--
Trevor Wilson
www.rageaudio.com.au

--
This email has been checked for viruses by Avast antivirus software.
https://www.avast.com/antivirus

Fox's Mercantile
Guest

Thu Mar 12, 2020 8:45 am   



On 3/10/20 8:31 PM, Trevor Wilson wrote:
Quote:
On 11/03/2020 11:47 am, Fox's Mercantile wrote:
On 3/10/20 12:58 PM, pfjw_at_aol.com wrote:
At one time, our right-hand neighbor was in India, and
a tree-branch went through their back window about 15
feet into their family room during a driving rain.
If that had happened to me, my neighbors would have emptied
my house.



**Yikes! You need to find a new neighbourhood.


Not really, when I'm here, nobody fucks with my stuff.
I have a bigger problem with people borrowing stuff then
forgetting to bring it back.

The point is, if they knew I wasn't around and saw a tree
sticking through a window, they would want to check it out.

They've all seen the sign on the front door.
"This door is locked for your protection, not mine."


--
"I am a river to my people."
Jeff-1.0
WA6FWi
http:foxsmercantile.com

micky
Guest

Thu Mar 12, 2020 10:45 am   



In sci.electronics.repair, on Mon, 9 Mar 2020 12:56:02 -0700 (PDT),
"pfjw_at_aol.com" <peterwieck33_at_gmail.com> wrote:

>OK - I gotta ask: Why?

So I won't get locked out of the house again.
Quote:

If only for convenience, then any of the locks you picked are fine. Just change the batteries every time-change, whether they need it or not. Do keep in mind that these locks can go wonky for any number of reasons, and that, if our neighbor is any indication, they have a very short (perhaps 3-5 years) life span.


That's not very good.

> They just replaced their lock for the third time in nine years, each time going up a tier in apparent quality. The last one failed after a very hard freeze and being un-exercised for a week. Imagine getting home at 3:00 am and finding the lock inert. The key simply turned 360 degrees without catching and the remote did nothing even though the LED on it and on the lock responded. They had to break out a piece of glass to get the door open.

Wow. And I don't even have a piece of glass to break, except on the
second floor! The first floor has one door and two sliding glass doors,
each with a piece of wood or pipe in the channel so they only open 6
inches, even when unlocked.

Quote:

If for security, even the very best lock is no better than the door frame it is in. Which, unless it is reinforced with steel in some way is no better than a swift kick. And this is not even getting into bump keys and lock-picks.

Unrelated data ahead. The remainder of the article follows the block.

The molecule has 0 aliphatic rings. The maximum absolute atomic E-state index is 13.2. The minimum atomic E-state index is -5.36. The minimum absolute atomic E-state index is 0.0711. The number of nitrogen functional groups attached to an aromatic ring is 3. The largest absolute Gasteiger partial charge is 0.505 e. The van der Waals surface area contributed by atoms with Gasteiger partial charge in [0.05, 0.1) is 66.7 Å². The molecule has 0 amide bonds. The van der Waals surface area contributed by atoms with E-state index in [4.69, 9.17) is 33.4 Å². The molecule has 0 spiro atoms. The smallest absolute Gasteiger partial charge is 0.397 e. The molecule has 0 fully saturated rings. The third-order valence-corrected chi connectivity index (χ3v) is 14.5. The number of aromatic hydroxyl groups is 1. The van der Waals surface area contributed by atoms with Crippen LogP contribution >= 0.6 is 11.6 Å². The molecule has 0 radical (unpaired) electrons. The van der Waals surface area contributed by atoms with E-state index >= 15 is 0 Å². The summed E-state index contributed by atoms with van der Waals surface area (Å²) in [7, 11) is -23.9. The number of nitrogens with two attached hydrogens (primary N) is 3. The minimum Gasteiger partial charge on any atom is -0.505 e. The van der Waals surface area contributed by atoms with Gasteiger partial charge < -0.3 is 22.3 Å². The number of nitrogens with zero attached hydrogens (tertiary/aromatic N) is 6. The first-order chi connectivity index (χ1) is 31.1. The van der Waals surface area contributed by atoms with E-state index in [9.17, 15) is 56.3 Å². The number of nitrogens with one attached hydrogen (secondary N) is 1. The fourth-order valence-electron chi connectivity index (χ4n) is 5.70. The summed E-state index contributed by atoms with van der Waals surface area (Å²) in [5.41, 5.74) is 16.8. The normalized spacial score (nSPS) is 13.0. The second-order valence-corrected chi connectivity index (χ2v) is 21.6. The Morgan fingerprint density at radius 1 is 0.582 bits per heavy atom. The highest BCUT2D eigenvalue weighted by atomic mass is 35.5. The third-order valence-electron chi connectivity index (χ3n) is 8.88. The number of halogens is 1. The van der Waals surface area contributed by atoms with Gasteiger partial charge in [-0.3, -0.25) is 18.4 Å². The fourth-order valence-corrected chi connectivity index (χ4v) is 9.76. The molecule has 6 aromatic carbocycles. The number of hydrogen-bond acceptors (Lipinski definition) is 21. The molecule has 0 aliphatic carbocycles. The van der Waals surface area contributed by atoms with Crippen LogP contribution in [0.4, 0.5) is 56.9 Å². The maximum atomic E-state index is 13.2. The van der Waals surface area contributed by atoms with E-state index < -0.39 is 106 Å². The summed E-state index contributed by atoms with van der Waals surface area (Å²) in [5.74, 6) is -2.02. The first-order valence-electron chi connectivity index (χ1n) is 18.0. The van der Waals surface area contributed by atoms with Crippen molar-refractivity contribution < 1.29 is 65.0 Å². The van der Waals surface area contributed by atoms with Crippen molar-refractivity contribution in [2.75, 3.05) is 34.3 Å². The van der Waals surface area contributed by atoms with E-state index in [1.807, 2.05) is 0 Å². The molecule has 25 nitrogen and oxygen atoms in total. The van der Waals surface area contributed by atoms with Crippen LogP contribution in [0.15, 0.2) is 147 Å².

Security is not the issue. Getting in when I've locked my keys in the
house is. (Another time, the hospital lost my keys. No, no one broke
in. )

Quote:
Some basics:

Light only gives the bad guys light to work with. Motion-activated lights are only marginally better, and should be on the shortest of possible cycles.

Alarms are good - if properly designed. Few are. But a properly designed system will also handle smoke and fire sensors as well as intrusion. And, alarms must be stand-alone in every aspect from power to notifications. Lines can be cut, along with power, phone, WiFi and so forth.

Best of luck with it - we keep a very large dog.

Peter Wieck
Melrose Park, PA


micky
Guest

Thu Mar 12, 2020 10:45 am   



In alt.home.repair, on Mon, 09 Mar 2020 14:17:34 -0500, Jon Elson
<elson_at_pico-systems.com> wrote:

Quote:
On Mon, 09 Mar 2020 12:18:54 -0400, micky wrote:

Has anyone ever used this or do you know about it?
https://www.amazon.com/MiLocks-WF-02SN-Digital-Deadbolt-Exterior/dp/
B01J8UI2YI/ref=sr_1_27


The electronic keypad locks can be damaged by an ESD event, locking you
out. And, of course, a dead battery could lock you out, too.

The RF remote locks seem to avoid the ESD issue, but have to keep the
radio receiver turned on all the time, that might deplete a small battery
pretty quickly.


This one is not meant for outdoors, but it has two 9-volt contacts on
the bottom, so you can hold a 9-volt battery there in case the one
inside dies!

https://www.amazon.com/COLOSUS-Deadbolt-Auto-Lock-Anti-Theft-Touchscreen/dp/B07Q784JYY/ref=sr_1_4

Quote:
The mechanical push-button locks have been around a long time, and seem
to be fairly reliable.

As for fingerprint, I'd want to have somebody do some testing to make
sure the thing will still recognize a finger that has a scrape or blister
on it. I have some doubts about that.


LOL

Quote:
Does any of this ACTUALLY give you some benefit? Or, is it just
technology for technology's sake?


I got locked out again, 4th time in 35 years, over the weekend, and this
time I didn't get back in easily. Had to drill out the lock. So I
want to avoid that, and while I'm at it, maybe get some other good
features too.

>Jon

John-Del
Guest

Thu Mar 12, 2020 12:45 pm   



On Thursday, March 12, 2020 at 4:59:34 AM UTC-4, micky wrote:
Quote:
In sci.electronics.repair, on Mon, 9 Mar 2020 12:56:02 -0700 (PDT),
"pfjw_at_aol.com" <peterwieck33_at_gmail.com> wrote:

OK - I gotta ask: Why?

So I won't get locked out of the house again.


Far easier to hide a physical key.

pfjw@aol.com
Guest

Thu Mar 12, 2020 3:45 pm   



Y'all need to understand that the population of Ranger,TX is 2,456. The population just in my zip code is 20,159. Eastland County is 19,480. Montgomery County is 826,075.

Apples and oranges.

Peter Wieck
Melrose Park, PA

Ralph Mowery
Guest

Thu Mar 12, 2020 3:45 pm   



In article <010e8da8-8218-4c04-953b-9ff60296ad8e_at_googlegroups.com>,
ohger1s_at_gmail.com says...
Quote:

So I won't get locked out of the house again.


Far easier to hide a physical key.



That is what I have. A hidden key. The 2 grown children I have know
where it is incase I or my wife is not around when they want in.
There is a keypad outside the garage door to open it up. From there the
door to the house is seldom locked.